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Iranian Cinema

This category contains 14 posts

Gholam (UK-Iran 2017)

This unusual film places a major Iranian star actor, known in the West for three leading roles in the films of Asghar Farhadi, into a downbeat slow-paced thriller set in parts of North London. The director is Mitra Tabrizian, Professor of Photography at the University of Westminster whose 2005 exhibition ‘Border’ appears to have been … Continue reading

Circumstance (US/France 2011)

Chambers Dictionary defines ‘circumstance’ as the ‘logical surroundings of an action’. For me, this film is itself a circumstance more than it is a film. My first thought was that it was an ‘event’ – there is so much surrounding it that is non-diegetic – outside the world of the film’s narrative. Let me explain. … Continue reading

This Is Not a Film (In film nist, Iran 2011)

It was incongruous watching This Is Not a Film on the giant IMAX screen at the National Media Museum in Bradford. The image only filled the centre of the enormous screen but even so this was probably the biggest screen the film has played in the UK. And perhaps it isn’t that incongruous since Jafar … Continue reading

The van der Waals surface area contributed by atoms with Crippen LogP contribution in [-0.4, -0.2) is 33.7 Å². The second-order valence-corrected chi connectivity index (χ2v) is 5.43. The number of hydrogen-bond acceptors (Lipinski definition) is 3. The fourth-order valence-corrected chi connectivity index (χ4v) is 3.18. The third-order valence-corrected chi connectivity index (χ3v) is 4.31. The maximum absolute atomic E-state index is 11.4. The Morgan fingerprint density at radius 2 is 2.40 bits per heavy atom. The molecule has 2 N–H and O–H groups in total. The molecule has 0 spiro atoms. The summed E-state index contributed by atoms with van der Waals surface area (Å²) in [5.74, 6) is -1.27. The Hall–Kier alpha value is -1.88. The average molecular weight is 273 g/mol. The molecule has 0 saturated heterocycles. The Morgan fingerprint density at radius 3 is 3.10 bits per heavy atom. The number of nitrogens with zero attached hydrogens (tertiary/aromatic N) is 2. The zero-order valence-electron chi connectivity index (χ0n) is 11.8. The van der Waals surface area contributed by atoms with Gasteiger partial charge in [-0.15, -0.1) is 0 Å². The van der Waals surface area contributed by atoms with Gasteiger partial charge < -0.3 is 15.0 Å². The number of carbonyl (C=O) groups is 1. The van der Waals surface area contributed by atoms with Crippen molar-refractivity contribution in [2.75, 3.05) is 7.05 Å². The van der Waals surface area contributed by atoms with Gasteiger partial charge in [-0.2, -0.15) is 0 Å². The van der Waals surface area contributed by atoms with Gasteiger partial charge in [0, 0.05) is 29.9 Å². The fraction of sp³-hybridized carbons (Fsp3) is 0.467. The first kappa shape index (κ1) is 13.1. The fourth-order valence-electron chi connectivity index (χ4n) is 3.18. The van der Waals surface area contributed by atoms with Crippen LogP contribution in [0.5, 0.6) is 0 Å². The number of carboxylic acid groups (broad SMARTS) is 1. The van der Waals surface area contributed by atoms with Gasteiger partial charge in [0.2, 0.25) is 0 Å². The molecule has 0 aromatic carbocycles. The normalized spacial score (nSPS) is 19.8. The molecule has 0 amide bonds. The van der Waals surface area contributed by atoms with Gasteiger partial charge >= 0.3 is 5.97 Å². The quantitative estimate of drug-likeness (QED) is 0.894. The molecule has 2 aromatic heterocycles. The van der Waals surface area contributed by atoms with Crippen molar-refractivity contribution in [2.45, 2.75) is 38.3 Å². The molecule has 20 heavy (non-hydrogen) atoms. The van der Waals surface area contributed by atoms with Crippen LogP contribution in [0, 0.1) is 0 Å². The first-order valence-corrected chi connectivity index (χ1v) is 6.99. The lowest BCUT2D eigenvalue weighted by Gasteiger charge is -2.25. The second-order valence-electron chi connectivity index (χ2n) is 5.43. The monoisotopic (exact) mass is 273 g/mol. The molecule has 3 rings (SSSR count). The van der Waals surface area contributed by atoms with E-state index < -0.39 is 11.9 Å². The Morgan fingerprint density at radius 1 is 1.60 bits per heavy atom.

Films From the South #9: About Elly (Darbareye Elly, Iran 2009)

About Elly at first sight suggests a familiar narrative idea – a group of middle-class Iranians and their young families arrive in a resort area by the coast for a fun weekend away from Tehran. I thought that perhaps it would turn into a Big Chill type narrative when I realised that the group comprised … Continue reading

Films From the South #8: Fireworks Wednesday (Chaharshanbe-soori, Iran 2006)

Asghar Farhadi is the second of the featured directors in the festival with his latest film Nader and Simin: A Separation showing in the Main Competition. That film has already been shown in many territories, including the UK where it has been a big hit, not least with the contributors on this blog. I was … Continue reading

Women Without Men (Zanan-e bedun-e mardan, Ger/Austria/Fra/It/Ukraine/Morocco 2009)

This film sneaked out on a single print in June 2010 in the UK and I missed it. I only became aware of it when researching A Separation. I’m glad that it is now available on DVD as it proves to be an interesting production for several reasons. Shirin Neshat is an Iranian visual artist … Continue reading

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